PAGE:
In light of the death of Kim Jong-Il, I rewatched a clip from the Vice Guide to North Korea–a funny, gonzo-journalism inside look at the Hermit Kingdom. I don’t know how much the documentarians know about libertarianism or economics, but the film gives one of the best illustrations of how government can be so unchained to reality that it literally becomes absurd.
Central planning of the economy leads to failure on a massive scale–in the year 2011, North Korea lacks the basic services that America fulfilled 80 years ago: food, water, and electricity. Why is that? Because the economy is directed by the government, resources are devoted where there is no demand, and we see whole towns abandoned and roads unutilized. “There is no nothing… nothing is happening anywhere.” It’s almost as if the entire country is one big, failed business enterprise that was never allowed to go bankrupt.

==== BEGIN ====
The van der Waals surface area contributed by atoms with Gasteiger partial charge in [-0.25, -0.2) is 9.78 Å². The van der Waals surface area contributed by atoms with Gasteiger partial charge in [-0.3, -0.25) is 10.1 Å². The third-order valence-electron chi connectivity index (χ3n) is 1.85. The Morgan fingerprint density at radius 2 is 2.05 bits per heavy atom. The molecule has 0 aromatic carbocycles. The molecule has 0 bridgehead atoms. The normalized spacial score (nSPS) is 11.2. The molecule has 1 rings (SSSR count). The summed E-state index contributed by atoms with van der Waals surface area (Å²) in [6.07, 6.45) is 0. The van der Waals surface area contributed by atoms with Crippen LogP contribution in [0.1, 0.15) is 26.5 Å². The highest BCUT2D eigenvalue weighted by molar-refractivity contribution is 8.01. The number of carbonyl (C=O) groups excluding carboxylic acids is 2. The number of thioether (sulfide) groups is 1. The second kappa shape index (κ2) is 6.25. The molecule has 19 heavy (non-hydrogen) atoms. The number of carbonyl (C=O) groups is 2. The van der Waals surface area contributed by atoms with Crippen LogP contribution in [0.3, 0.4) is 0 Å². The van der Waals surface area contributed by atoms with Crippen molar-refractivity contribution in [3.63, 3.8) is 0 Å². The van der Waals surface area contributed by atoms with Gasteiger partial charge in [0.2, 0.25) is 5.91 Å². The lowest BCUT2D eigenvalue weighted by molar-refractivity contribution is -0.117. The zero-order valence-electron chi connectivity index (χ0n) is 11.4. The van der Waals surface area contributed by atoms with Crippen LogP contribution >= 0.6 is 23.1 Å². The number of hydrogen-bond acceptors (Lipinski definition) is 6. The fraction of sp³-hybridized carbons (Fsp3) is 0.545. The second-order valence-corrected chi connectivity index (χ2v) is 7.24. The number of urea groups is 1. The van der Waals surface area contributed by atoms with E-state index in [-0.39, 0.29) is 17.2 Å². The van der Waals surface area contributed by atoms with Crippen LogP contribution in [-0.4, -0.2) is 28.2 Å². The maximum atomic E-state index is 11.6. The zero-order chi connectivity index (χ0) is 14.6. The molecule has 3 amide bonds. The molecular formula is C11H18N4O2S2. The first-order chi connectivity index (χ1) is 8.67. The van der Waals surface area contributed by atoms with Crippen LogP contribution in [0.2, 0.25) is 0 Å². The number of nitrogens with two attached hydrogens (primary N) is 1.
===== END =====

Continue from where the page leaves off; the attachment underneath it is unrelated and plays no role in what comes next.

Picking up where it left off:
There is no market to incentivize fulfilling the actual demand for food and electricity, and then the North Korean people starve and live in poverty.
As I once heard Tom Palmer say: there are no causes of poverty, because that is man’s natural state. We must ask, what are the causes of wealth?